Wall is somewhat obscure figure, and one of his chief claims to fame is as the first translator of Teilhard de Chardin. He was an enthusiast for Vatican II, to start with, but like many others was disappointed by the results. He wrote in a book published in 1969, reminiscing about his naive earlier enthusiasm for reform:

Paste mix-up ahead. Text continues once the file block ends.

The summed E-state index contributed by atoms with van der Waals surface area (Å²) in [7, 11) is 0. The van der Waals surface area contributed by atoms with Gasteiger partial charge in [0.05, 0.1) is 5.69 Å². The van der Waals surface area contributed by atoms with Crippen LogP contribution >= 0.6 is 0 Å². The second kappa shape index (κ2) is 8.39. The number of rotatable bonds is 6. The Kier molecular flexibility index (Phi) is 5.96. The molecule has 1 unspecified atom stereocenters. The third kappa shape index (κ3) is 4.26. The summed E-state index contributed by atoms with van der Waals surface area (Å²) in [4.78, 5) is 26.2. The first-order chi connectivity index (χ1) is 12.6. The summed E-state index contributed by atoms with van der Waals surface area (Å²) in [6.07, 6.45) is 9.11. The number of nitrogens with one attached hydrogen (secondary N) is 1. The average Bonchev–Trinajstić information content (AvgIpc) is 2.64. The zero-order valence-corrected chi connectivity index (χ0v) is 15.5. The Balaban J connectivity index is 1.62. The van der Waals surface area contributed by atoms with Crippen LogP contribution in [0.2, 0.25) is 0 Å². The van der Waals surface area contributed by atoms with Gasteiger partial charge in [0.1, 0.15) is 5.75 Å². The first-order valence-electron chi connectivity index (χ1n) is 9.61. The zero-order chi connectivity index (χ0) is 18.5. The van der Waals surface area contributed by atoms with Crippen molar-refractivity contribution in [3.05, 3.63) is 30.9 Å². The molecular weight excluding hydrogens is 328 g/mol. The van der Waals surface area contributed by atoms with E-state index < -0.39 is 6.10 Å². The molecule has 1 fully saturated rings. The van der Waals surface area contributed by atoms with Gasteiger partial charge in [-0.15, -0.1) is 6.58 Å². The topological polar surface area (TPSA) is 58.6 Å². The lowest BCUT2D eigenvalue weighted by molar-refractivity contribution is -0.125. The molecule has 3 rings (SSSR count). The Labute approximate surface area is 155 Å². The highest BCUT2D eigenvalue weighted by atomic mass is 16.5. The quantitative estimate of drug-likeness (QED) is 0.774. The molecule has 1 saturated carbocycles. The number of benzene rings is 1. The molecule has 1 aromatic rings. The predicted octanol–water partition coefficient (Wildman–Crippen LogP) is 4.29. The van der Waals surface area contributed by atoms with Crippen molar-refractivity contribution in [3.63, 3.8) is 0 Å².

In those days liturgical reform meant the exact opposite of what it has come to mean since the Second Vatican Council. It meant a purging of the liturgy of hideous accretions—sugary nineteenth-century hymns and their counterparts, mass-produced statues—but also restoring it to its pristine purity of Latin chanted in the Gregorian manner.
You can see more about the book here. I'd link to the Tablet piece, but it is paywalled.
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